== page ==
When the Durbin Amendment was passed as part of the Dodd-Frank Act of 2010, proponents billed the Durbin Amendment as a measure that would benefit America’s financial consumers. By instituting the anti-free market policy of price caps on debit card swipe fees, Durbin proponents promised savings by merchants would be passed onto consumers in the form of reduced prices in stores. Yet not only has this promise not come to fruition, the Durbin Amendment has now been shown to have had a disparate impact on America’s low-income financial consumers.
According to a study by the Federal Reserve Bank of Richmond, since enactment of the Durbin Amendment 75 percent of merchants surveyed in the study reported no reduction in prices and 23 percent of merchants actually increased prices since enactment.
Not only did Durbin fail to deliver relief to consumers in the form of lower prices, but as a result of Durbin price caps and other Dodd-Frank regulations, the amount of banks offering free checking accounts dropped dramatically. Banks also increased average minimum deposits, monthly checking account maintenance fees, and many eliminated debit card reward programs.
The cumulative impact of reduced access to traditional banking services resulting from Durbin and Dodd-Frank was that many low-income financial consumers were pushed out of the traditional banking system. A recent study by George Mason University found the impact of the Durbin Amendment has led over 1 million Americans being “unbanked.”
This is a direct result of Durbin’s impact on banks offering free checking accounts. In 2009 75 percent of banks offered free checking accounts. After Durbin was enacted in 2010, that number dropped to 45 percent the following year, and has now fallen to less than 40 percent today.
Banks are estimated to have recouped approximately 30 percent of their annual revenue loss cause by the Durbin Amendment through higher bank fees, and this impact has played out in truly regressive fashion. According to an April 2017 study by the International Center for Law and Economics, in 1999 the average minimum deposit required in order to avoid fees on non-interest-bearing accounts was $562.27. That minimum fell to $109.28 in 2008, but after Durbin passed the minimum skyrocketed to $732.02 in 2012 and stands at $670.74 as of 2016.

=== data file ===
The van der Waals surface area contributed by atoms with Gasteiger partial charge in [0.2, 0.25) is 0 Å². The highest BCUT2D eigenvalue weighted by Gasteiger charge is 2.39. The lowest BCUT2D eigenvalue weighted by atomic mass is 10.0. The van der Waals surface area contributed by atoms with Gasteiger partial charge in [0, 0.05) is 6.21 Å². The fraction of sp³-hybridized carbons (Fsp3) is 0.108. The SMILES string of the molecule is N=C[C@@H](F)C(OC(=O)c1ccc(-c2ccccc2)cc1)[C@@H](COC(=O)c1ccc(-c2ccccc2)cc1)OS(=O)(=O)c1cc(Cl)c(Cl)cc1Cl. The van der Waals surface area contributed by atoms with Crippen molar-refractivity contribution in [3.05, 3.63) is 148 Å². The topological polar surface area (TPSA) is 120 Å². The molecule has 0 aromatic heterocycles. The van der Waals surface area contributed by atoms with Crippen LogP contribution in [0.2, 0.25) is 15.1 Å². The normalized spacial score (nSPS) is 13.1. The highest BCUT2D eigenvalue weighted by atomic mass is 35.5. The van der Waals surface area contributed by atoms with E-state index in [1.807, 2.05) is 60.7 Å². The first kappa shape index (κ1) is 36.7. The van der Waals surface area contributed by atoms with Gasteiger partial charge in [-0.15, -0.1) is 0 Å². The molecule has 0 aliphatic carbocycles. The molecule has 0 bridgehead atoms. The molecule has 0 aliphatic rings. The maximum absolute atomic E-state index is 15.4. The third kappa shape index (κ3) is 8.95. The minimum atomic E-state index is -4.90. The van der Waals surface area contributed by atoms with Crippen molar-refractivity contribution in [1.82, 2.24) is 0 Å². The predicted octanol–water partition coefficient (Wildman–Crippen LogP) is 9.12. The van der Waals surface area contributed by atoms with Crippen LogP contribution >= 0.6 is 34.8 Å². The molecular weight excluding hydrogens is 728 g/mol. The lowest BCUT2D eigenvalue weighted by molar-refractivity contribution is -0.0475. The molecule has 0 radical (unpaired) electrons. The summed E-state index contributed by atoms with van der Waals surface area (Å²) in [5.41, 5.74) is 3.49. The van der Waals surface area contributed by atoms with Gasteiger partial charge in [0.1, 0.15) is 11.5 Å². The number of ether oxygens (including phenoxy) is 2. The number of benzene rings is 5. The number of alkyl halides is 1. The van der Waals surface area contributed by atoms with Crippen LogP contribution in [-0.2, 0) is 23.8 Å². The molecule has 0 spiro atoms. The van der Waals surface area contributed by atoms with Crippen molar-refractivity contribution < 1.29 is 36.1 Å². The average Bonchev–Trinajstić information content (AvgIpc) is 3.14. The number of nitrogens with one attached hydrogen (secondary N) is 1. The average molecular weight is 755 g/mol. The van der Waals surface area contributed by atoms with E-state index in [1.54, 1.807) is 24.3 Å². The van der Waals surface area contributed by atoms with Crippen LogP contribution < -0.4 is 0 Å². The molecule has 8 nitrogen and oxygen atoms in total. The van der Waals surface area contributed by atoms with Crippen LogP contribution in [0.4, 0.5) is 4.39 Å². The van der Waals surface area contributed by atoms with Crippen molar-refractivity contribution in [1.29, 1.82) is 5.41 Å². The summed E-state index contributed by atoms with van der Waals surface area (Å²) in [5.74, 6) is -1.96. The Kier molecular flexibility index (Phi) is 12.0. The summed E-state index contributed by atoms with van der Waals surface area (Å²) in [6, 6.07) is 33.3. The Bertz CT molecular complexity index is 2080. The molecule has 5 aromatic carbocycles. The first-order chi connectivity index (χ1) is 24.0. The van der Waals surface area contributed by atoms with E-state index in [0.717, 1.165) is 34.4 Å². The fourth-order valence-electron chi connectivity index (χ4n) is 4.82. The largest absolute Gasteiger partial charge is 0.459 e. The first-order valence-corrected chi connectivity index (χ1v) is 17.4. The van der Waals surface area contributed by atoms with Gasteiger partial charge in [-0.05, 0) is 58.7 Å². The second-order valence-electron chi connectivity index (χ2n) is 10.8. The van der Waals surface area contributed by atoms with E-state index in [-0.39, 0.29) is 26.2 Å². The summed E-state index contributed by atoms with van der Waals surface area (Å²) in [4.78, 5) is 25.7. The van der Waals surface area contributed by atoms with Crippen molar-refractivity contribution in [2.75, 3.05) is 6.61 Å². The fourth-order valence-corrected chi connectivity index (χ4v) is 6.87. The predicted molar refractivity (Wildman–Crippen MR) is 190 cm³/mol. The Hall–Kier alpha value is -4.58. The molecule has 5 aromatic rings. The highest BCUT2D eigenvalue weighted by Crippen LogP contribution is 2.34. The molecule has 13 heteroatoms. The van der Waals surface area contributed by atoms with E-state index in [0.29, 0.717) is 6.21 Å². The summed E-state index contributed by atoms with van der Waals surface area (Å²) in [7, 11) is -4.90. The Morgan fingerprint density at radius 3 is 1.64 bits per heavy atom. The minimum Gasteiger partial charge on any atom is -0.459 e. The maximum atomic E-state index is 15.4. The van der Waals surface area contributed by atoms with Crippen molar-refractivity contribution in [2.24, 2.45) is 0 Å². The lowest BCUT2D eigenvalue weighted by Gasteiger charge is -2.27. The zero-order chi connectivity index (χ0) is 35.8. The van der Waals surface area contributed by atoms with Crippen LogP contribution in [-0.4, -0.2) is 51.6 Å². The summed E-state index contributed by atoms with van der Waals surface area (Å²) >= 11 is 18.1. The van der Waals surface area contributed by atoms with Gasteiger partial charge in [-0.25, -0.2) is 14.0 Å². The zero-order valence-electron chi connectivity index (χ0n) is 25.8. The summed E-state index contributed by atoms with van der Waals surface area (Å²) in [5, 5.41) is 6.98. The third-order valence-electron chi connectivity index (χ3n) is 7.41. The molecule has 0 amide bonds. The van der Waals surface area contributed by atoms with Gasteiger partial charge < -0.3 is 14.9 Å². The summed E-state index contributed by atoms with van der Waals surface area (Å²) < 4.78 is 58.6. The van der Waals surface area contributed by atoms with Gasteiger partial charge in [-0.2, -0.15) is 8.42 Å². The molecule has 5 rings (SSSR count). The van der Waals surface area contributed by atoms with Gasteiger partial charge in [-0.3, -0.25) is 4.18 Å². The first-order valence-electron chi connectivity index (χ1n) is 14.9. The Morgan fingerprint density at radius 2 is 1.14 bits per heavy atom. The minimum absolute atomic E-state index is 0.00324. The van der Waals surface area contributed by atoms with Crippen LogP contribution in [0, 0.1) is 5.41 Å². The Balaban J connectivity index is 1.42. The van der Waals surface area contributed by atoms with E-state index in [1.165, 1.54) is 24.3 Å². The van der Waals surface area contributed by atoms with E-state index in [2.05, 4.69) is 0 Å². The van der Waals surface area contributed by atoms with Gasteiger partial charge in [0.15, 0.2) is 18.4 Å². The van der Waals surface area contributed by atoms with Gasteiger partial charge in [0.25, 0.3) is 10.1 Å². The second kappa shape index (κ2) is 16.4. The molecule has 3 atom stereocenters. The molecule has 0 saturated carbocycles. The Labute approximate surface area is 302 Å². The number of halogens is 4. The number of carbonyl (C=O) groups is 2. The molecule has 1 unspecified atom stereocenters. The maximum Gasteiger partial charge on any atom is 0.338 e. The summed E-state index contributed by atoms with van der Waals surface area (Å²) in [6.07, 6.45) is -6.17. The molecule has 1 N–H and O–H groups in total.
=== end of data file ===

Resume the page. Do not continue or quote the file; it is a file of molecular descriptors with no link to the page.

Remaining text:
Furthermore, before Durbin average monthly checking account maintenance fees were $5.90 in 2009, yet fees have now climbed to all time highs of $13.25. Debit card rewards programs have also been reduced, seeing a massive 30 percent drop in the availability of debit card rewards programs in the first year Durbin became effective.
While high-income households are able to absorb the impact of reduced free checking, increased minimum balance requirements, and other increases in fees resulting from Durbin, the effect on low-income households has been quite different. Since enactment of Durbin debit card adoption for lower-income households (less than $25,000 per year) has fallen by roughly 10 percentage points relative to households earning between $50,000 and $75,000 annually.
For America’s low-income financial consumers, higher minimum requirements, the absolute destruction of free checking accounts, and increased maintenance fees means extremely reduced access too much needed traditional banking services for those who need it most. Instead of helping America’s consumers the Durbin Amendment has instead failed to pass on cost savings and increased the number of unbanked Americans. Such impacts fall hardest on the nation’s most vulnerable.
The 115th Congress should make 2017 the year that lawmakers stand up and protect American financial consumers, especially those of limited means, and repeal the failed and anti-free market price caps of the Durbin Amendment.
Photo credit: Paul G.